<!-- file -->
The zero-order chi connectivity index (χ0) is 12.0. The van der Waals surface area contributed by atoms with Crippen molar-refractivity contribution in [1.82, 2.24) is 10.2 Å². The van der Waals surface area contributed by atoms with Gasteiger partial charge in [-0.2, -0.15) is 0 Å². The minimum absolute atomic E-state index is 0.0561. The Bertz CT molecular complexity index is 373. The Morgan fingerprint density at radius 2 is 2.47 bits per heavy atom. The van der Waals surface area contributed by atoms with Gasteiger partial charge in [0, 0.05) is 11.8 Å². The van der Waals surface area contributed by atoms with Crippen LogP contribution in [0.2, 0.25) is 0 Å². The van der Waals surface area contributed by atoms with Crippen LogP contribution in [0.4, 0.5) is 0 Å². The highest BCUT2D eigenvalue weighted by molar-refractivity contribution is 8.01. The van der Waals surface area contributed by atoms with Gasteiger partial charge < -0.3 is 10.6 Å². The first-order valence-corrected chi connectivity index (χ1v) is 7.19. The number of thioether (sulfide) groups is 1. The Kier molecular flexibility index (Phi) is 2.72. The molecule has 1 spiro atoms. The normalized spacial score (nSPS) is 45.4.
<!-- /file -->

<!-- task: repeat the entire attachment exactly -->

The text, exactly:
The zero-order chi connectivity index (χ0) is 12.0. The van der Waals surface area contributed by atoms with Crippen molar-refractivity contribution in [1.82, 2.24) is 10.2 Å². The van der Waals surface area contributed by atoms with Gasteiger partial charge in [-0.2, -0.15) is 0 Å². The minimum absolute atomic E-state index is 0.0561. The Bertz CT molecular complexity index is 373. The Morgan fingerprint density at radius 2 is 2.47 bits per heavy atom. The van der Waals surface area contributed by atoms with Gasteiger partial charge in [0, 0.05) is 11.8 Å². The van der Waals surface area contributed by atoms with Crippen LogP contribution in [0.2, 0.25) is 0 Å². The van der Waals surface area contributed by atoms with Crippen LogP contribution in [0.4, 0.5) is 0 Å². The highest BCUT2D eigenvalue weighted by molar-refractivity contribution is 8.01. The van der Waals surface area contributed by atoms with Gasteiger partial charge < -0.3 is 10.6 Å². The first-order valence-corrected chi connectivity index (χ1v) is 7.19. The number of thioether (sulfide) groups is 1. The Kier molecular flexibility index (Phi) is 2.72. The molecule has 1 spiro atoms. The normalized spacial score (nSPS) is 45.4.